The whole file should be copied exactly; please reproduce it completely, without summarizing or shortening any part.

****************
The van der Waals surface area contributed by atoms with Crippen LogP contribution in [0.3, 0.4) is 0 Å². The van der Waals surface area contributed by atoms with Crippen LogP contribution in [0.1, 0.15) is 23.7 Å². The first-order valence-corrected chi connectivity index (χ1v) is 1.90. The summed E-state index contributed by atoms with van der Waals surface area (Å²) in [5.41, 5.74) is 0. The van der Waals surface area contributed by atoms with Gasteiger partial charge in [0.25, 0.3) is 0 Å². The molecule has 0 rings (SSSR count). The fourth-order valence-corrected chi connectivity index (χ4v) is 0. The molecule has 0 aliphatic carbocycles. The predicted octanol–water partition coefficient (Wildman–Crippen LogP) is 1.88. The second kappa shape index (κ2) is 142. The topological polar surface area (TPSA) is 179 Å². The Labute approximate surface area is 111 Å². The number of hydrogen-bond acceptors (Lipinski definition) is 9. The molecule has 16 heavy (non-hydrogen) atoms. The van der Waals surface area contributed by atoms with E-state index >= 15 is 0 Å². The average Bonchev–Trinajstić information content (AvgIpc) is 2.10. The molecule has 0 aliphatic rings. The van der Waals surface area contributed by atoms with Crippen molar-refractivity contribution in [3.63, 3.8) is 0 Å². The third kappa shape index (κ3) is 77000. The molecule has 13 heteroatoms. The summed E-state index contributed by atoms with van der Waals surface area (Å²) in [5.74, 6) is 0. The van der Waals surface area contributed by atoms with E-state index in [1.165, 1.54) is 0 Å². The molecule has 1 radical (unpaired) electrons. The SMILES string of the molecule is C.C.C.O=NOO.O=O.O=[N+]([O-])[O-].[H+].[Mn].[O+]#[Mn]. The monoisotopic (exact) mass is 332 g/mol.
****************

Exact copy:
The van der Waals surface area contributed by atoms with Crippen LogP contribution in [0.3, 0.4) is 0 Å². The van der Waals surface area contributed by atoms with Crippen LogP contribution in [0.1, 0.15) is 23.7 Å². The first-order valence-corrected chi connectivity index (χ1v) is 1.90. The summed E-state index contributed by atoms with van der Waals surface area (Å²) in [5.41, 5.74) is 0. The van der Waals surface area contributed by atoms with Gasteiger partial charge in [0.25, 0.3) is 0 Å². The molecule has 0 rings (SSSR count). The fourth-order valence-corrected chi connectivity index (χ4v) is 0. The molecule has 0 aliphatic carbocycles. The predicted octanol–water partition coefficient (Wildman–Crippen LogP) is 1.88. The second kappa shape index (κ2) is 142. The topological polar surface area (TPSA) is 179 Å². The Labute approximate surface area is 111 Å². The number of hydrogen-bond acceptors (Lipinski definition) is 9. The molecule has 16 heavy (non-hydrogen) atoms. The van der Waals surface area contributed by atoms with E-state index >= 15 is 0 Å². The average Bonchev–Trinajstić information content (AvgIpc) is 2.10. The molecule has 0 aliphatic rings. The van der Waals surface area contributed by atoms with Crippen molar-refractivity contribution in [3.63, 3.8) is 0 Å². The third kappa shape index (κ3) is 77000. The molecule has 13 heteroatoms. The summed E-state index contributed by atoms with van der Waals surface area (Å²) in [5.74, 6) is 0. The van der Waals surface area contributed by atoms with E-state index in [1.165, 1.54) is 0 Å². The molecule has 1 radical (unpaired) electrons. The SMILES string of the molecule is C.C.C.O=NOO.O=O.O=[N+]([O-])[O-].[H+].[Mn].[O+]#[Mn]. The monoisotopic (exact) mass is 332 g/mol.